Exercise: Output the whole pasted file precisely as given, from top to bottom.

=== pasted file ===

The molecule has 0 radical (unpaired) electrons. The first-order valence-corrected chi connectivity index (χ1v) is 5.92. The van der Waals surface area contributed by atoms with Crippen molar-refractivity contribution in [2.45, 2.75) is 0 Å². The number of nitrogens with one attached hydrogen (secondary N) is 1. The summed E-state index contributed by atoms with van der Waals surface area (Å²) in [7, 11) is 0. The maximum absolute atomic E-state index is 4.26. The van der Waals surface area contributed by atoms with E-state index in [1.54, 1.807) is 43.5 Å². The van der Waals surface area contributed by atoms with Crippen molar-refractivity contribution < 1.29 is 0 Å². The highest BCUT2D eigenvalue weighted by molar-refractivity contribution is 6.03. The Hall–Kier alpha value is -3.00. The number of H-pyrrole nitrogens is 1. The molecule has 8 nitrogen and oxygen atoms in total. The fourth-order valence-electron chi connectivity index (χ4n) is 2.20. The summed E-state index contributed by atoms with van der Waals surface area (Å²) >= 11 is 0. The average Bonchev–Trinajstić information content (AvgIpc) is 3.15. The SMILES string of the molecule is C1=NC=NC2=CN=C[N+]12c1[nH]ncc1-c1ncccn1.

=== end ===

The molecule has 0 radical (unpaired) electrons. The first-order valence-corrected chi connectivity index (χ1v) is 5.92. The van der Waals surface area contributed by atoms with Crippen molar-refractivity contribution in [2.45, 2.75) is 0 Å². The number of nitrogens with one attached hydrogen (secondary N) is 1. The summed E-state index contributed by atoms with van der Waals surface area (Å²) in [7, 11) is 0. The maximum absolute atomic E-state index is 4.26. The van der Waals surface area contributed by atoms with E-state index in [1.54, 1.807) is 43.5 Å². The van der Waals surface area contributed by atoms with Crippen molar-refractivity contribution < 1.29 is 0 Å². The highest BCUT2D eigenvalue weighted by molar-refractivity contribution is 6.03. The Hall–Kier alpha value is -3.00. The number of H-pyrrole nitrogens is 1. The molecule has 8 nitrogen and oxygen atoms in total. The fourth-order valence-electron chi connectivity index (χ4n) is 2.20. The summed E-state index contributed by atoms with van der Waals surface area (Å²) >= 11 is 0. The average Bonchev–Trinajstić information content (AvgIpc) is 3.15. The SMILES string of the molecule is C1=NC=NC2=CN=C[N+]12c1[nH]ncc1-c1ncccn1.